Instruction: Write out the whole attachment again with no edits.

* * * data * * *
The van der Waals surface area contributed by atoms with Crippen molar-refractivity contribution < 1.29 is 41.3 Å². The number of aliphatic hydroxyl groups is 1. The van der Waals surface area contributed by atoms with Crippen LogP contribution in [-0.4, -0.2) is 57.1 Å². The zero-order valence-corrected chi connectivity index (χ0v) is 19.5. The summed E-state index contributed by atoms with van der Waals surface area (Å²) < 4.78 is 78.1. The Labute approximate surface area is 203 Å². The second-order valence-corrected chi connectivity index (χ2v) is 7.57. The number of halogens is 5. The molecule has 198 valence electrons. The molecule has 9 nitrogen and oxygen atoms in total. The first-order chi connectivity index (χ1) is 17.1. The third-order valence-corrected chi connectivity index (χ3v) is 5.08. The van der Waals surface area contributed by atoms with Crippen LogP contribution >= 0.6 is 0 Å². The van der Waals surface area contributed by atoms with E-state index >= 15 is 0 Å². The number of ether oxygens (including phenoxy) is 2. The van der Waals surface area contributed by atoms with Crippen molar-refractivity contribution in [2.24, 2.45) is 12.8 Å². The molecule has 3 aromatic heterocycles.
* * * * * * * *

The van der Waals surface area contributed by atoms with Crippen molar-refractivity contribution < 1.29 is 41.3 Å². The number of aliphatic hydroxyl groups is 1. The van der Waals surface area contributed by atoms with Crippen LogP contribution in [-0.4, -0.2) is 57.1 Å². The zero-order valence-corrected chi connectivity index (χ0v) is 19.5. The summed E-state index contributed by atoms with van der Waals surface area (Å²) < 4.78 is 78.1. The Labute approximate surface area is 203 Å². The second-order valence-corrected chi connectivity index (χ2v) is 7.57. The number of halogens is 5. The molecule has 198 valence electrons. The molecule has 9 nitrogen and oxygen atoms in total. The first-order chi connectivity index (χ1) is 17.1. The third-order valence-corrected chi connectivity index (χ3v) is 5.08. The van der Waals surface area contributed by atoms with Crippen LogP contribution >= 0.6 is 0 Å². The van der Waals surface area contributed by atoms with E-state index >= 15 is 0 Å². The number of ether oxygens (including phenoxy) is 2. The van der Waals surface area contributed by atoms with Crippen molar-refractivity contribution in [2.24, 2.45) is 12.8 Å². The molecule has 3 aromatic heterocycles.